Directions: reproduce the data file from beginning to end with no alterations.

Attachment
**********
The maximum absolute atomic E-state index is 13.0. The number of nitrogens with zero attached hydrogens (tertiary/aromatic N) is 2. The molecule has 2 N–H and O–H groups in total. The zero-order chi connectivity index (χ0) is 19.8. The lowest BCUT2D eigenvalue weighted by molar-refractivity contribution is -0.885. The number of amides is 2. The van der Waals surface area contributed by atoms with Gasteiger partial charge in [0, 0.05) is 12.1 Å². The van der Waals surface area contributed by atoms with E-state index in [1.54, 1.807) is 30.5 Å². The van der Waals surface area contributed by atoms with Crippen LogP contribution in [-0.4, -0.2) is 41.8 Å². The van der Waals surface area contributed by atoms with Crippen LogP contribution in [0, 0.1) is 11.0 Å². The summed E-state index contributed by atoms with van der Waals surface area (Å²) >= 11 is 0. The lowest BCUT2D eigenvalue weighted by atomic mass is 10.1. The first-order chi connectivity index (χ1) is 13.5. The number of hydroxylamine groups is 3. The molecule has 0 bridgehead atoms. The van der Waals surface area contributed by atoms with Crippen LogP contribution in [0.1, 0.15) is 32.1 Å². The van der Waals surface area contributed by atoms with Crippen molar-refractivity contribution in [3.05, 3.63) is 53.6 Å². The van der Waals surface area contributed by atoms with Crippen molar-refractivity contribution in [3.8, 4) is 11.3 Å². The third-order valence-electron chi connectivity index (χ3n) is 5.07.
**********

The maximum absolute atomic E-state index is 13.0. The number of nitrogens with zero attached hydrogens (tertiary/aromatic N) is 2. The molecule has 2 N–H and O–H groups in total. The zero-order chi connectivity index (χ0) is 19.8. The lowest BCUT2D eigenvalue weighted by molar-refractivity contribution is -0.885. The number of amides is 2. The van der Waals surface area contributed by atoms with Gasteiger partial charge in [0, 0.05) is 12.1 Å². The van der Waals surface area contributed by atoms with E-state index in [1.54, 1.807) is 30.5 Å². The van der Waals surface area contributed by atoms with Crippen LogP contribution in [-0.4, -0.2) is 41.8 Å². The van der Waals surface area contributed by atoms with Crippen LogP contribution in [0, 0.1) is 11.0 Å². The summed E-state index contributed by atoms with van der Waals surface area (Å²) >= 11 is 0. The lowest BCUT2D eigenvalue weighted by atomic mass is 10.1. The first-order chi connectivity index (χ1) is 13.5. The number of hydroxylamine groups is 3. The molecule has 0 bridgehead atoms. The van der Waals surface area contributed by atoms with Crippen LogP contribution in [0.1, 0.15) is 32.1 Å². The van der Waals surface area contributed by atoms with Crippen molar-refractivity contribution in [3.05, 3.63) is 53.6 Å². The van der Waals surface area contributed by atoms with Crippen molar-refractivity contribution in [3.8, 4) is 11.3 Å². The third-order valence-electron chi connectivity index (χ3n) is 5.07.